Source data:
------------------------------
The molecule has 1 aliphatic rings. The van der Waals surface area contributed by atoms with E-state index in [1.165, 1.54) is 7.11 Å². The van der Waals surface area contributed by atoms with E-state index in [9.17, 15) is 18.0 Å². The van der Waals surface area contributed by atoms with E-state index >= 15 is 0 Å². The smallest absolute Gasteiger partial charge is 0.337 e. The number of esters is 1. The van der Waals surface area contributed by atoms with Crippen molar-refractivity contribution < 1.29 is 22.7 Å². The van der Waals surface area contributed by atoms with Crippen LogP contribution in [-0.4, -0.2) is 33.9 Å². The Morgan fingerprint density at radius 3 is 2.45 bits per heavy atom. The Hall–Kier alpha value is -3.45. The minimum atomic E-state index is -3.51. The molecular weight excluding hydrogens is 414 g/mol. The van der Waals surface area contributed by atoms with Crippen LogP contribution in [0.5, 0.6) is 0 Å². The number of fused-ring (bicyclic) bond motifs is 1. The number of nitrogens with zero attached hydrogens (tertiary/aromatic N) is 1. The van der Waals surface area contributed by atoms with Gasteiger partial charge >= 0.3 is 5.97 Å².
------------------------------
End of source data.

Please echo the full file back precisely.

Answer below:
The molecule has 1 aliphatic rings. The van der Waals surface area contributed by atoms with E-state index in [1.165, 1.54) is 7.11 Å². The van der Waals surface area contributed by atoms with E-state index in [9.17, 15) is 18.0 Å². The van der Waals surface area contributed by atoms with E-state index >= 15 is 0 Å². The smallest absolute Gasteiger partial charge is 0.337 e. The number of esters is 1. The van der Waals surface area contributed by atoms with Crippen molar-refractivity contribution < 1.29 is 22.7 Å². The van der Waals surface area contributed by atoms with Crippen LogP contribution in [-0.4, -0.2) is 33.9 Å². The Morgan fingerprint density at radius 3 is 2.45 bits per heavy atom. The Hall–Kier alpha value is -3.45. The minimum atomic E-state index is -3.51. The molecular weight excluding hydrogens is 414 g/mol. The van der Waals surface area contributed by atoms with Crippen LogP contribution in [0.5, 0.6) is 0 Å². The number of fused-ring (bicyclic) bond motifs is 1. The number of nitrogens with zero attached hydrogens (tertiary/aromatic N) is 1. The van der Waals surface area contributed by atoms with Gasteiger partial charge >= 0.3 is 5.97 Å².